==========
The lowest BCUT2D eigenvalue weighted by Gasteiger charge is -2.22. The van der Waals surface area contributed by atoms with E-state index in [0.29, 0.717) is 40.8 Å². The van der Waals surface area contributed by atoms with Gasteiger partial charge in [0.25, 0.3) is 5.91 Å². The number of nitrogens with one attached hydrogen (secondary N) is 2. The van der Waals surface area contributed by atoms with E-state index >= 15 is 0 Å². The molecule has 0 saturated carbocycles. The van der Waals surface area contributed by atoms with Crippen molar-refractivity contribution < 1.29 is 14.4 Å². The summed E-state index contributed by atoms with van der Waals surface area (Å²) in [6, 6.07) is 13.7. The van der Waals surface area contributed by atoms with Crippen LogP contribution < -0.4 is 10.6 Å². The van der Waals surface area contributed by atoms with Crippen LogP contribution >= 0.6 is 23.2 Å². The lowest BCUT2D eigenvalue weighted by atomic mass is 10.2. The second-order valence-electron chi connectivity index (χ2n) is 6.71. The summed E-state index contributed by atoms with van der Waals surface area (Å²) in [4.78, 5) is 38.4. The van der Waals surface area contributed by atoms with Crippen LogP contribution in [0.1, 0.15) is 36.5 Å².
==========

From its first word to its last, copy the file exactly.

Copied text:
The lowest BCUT2D eigenvalue weighted by Gasteiger charge is -2.22. The van der Waals surface area contributed by atoms with E-state index in [0.29, 0.717) is 40.8 Å². The van der Waals surface area contributed by atoms with Gasteiger partial charge in [0.25, 0.3) is 5.91 Å². The number of nitrogens with one attached hydrogen (secondary N) is 2. The van der Waals surface area contributed by atoms with E-state index >= 15 is 0 Å². The molecule has 0 saturated carbocycles. The van der Waals surface area contributed by atoms with Crippen molar-refractivity contribution < 1.29 is 14.4 Å². The summed E-state index contributed by atoms with van der Waals surface area (Å²) in [6, 6.07) is 13.7. The van der Waals surface area contributed by atoms with Crippen LogP contribution < -0.4 is 10.6 Å². The van der Waals surface area contributed by atoms with Crippen LogP contribution >= 0.6 is 23.2 Å². The lowest BCUT2D eigenvalue weighted by atomic mass is 10.2. The second-order valence-electron chi connectivity index (χ2n) is 6.71. The summed E-state index contributed by atoms with van der Waals surface area (Å²) in [4.78, 5) is 38.4. The van der Waals surface area contributed by atoms with Crippen LogP contribution in [0.1, 0.15) is 36.5 Å².